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North Korea-linked Hackers Stole $13.5 Million From Cosmos Bank: Report

The North Korea-linked hacking group Lazarus is said to have stolen $13.5 million in a recent cyber-attack targeting SWIFT/ATM infrastructure of Cosmos Bank.

The attackers likely gained access to the bank’s systems via spear phishing and/or remote administration/third-party interface and used multiple attack techniques to steal funds. The theft took place between August 10 and 13, 2018, according to researchers from Securonix.

Believed to be backed by the North Korean government, the Lazarus group was said last year to be the most serious threat to banks. This year, the hackers also focused heavily on crypto-currency exchanges and have been involved in numerous attacks against such organizations.

A recent report also revealed that most malware families originating from North Korea can be linked to Lazarus via code reuse.

Now, Securonix security researchers reveal that Lazarus was behind a high-profile ATM/SWIFT banking attack involving the Cosmos Bank, a 112-year old cooperative bank in India and the second largest in the country.

As part of the incident, the hackers are believed to have leveraged a previously established foothold before compromising the bank’s internal and ATM infrastructure on August 10-11.

Likely abusing vendor ATM test software or modifying the currently deployed ATM payment switch software, they set up a malicious ATM/POS switch and hijacked the connection between the central switch and the backend/Core Banking System (CBS).

Next, they made adjustments to the target account balances to enable withdrawals and leveraged the malicious switch to authorize ATM withdrawals for over $11.5 million in tens of thousands of domestic and international transactions, using 450 cloned (non-EMV) debit cards in 28 countries.

The malicious switch was used to send fake messages to authorize the transactions and also to prevent details sent from payment switch to reach the CBS (thus, checks on card number, card status PIN, and more were never performed).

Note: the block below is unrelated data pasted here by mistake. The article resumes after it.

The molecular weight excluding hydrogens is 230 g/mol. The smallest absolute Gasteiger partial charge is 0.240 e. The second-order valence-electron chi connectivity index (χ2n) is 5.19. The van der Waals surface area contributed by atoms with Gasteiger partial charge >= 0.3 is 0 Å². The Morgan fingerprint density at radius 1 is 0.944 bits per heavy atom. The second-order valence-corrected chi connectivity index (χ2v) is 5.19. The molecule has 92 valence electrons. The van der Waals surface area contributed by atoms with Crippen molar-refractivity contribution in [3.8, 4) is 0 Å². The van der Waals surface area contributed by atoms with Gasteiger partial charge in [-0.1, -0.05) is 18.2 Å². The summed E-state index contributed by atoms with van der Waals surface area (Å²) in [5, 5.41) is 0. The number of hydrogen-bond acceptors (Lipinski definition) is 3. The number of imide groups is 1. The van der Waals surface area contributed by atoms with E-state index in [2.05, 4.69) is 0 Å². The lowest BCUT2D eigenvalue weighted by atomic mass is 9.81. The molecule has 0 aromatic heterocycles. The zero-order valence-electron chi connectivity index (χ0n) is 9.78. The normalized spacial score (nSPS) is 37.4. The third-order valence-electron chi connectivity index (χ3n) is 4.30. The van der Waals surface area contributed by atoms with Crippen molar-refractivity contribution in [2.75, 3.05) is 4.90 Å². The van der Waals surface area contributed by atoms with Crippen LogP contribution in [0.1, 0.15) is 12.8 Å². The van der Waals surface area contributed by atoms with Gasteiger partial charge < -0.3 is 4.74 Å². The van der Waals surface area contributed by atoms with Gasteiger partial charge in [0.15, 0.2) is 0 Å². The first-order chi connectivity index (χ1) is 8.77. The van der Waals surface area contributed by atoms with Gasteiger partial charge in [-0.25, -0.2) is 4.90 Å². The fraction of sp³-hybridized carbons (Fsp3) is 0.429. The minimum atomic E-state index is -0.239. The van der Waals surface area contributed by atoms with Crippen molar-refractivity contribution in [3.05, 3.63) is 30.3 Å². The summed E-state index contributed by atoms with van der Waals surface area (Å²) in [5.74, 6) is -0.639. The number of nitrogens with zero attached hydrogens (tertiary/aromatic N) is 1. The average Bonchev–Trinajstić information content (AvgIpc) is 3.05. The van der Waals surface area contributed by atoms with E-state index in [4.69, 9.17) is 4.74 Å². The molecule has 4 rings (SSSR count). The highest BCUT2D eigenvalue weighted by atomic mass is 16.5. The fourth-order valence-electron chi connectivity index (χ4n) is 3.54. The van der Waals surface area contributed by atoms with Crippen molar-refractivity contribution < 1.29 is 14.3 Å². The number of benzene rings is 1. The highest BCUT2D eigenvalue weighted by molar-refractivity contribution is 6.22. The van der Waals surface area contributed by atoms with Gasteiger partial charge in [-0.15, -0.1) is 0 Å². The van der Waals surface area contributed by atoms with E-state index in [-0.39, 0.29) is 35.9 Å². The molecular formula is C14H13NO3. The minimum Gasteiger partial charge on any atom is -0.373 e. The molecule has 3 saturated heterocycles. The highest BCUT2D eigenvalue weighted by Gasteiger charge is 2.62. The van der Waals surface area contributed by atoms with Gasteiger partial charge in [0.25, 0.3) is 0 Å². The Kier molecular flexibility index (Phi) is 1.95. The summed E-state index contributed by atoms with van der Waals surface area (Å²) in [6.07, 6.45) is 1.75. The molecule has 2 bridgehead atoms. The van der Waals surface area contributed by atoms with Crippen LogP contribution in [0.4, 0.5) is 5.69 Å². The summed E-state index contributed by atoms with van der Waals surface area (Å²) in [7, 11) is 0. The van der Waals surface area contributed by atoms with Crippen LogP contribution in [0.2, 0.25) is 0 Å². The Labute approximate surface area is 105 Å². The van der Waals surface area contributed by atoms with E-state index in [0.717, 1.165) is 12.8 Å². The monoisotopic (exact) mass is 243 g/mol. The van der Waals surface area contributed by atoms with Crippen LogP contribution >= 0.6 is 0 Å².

On August 13, 2018, likely following lateral movement, the threat actor abused the Cosmos Bank’s SWIFT SAA environment LSO/RSO compromise/authentication to send three international wire transfer requests to ALM Trading Limited at Hang Seng Bank in Hong Kong, amounting to around $2 million.

“The ATM/POS banking switch that was compromised in the Cosmos Bank attack is a component that typically provides hosted ATM/POS terminal support, an interface to core banking solution (CBS) or another core financial system, and connectivity to regional, national or international networks. The primary purpose of the system is to perform transaction processing and routing decisions,” Securonix explains.

By focusing on the bank’s infrastructure instead of basic card-not-present (CNP), jackpotting or blackboxing fraud, the well-planned, highly coordinated attack was able to effectively bypass bank’s layers of defense against ATM attacks.

The security firm attributes the attack to Lazarus, a group known for the use of Windows Admin Shares for Lateral Movement, the use of custom command and control (C&C) servers that mimic TLS, the use of Windows services for persistence, timestomping, and reflective DLL injection, along with other attack techniques.

Related: Millions Stolen From Russian, Indian Banks in SWIFT Attacks

Related: New North Korea-linked Cyberattacks Target Financial Institutions

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